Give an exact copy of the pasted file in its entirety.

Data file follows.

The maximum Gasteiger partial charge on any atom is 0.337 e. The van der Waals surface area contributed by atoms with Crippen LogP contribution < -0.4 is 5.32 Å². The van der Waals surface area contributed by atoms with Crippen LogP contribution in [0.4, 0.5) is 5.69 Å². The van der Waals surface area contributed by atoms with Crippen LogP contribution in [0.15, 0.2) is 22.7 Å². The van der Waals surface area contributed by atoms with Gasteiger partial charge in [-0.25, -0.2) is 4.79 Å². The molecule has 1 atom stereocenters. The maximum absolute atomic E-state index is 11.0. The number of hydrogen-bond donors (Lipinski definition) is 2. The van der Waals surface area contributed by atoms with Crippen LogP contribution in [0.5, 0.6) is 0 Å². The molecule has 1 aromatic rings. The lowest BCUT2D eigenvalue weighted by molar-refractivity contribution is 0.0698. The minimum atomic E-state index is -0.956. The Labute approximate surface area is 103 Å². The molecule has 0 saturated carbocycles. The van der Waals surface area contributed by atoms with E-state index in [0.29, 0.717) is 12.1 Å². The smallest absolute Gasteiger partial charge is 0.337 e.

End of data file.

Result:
The maximum Gasteiger partial charge on any atom is 0.337 e. The van der Waals surface area contributed by atoms with Crippen LogP contribution < -0.4 is 5.32 Å². The van der Waals surface area contributed by atoms with Crippen LogP contribution in [0.4, 0.5) is 5.69 Å². The van der Waals surface area contributed by atoms with Crippen LogP contribution in [0.15, 0.2) is 22.7 Å². The van der Waals surface area contributed by atoms with Gasteiger partial charge in [-0.25, -0.2) is 4.79 Å². The molecule has 1 atom stereocenters. The maximum absolute atomic E-state index is 11.0. The number of hydrogen-bond donors (Lipinski definition) is 2. The van der Waals surface area contributed by atoms with Crippen LogP contribution in [0.5, 0.6) is 0 Å². The molecule has 1 aromatic rings. The lowest BCUT2D eigenvalue weighted by molar-refractivity contribution is 0.0698. The minimum atomic E-state index is -0.956. The Labute approximate surface area is 103 Å². The molecule has 0 saturated carbocycles. The van der Waals surface area contributed by atoms with E-state index in [0.29, 0.717) is 12.1 Å². The smallest absolute Gasteiger partial charge is 0.337 e.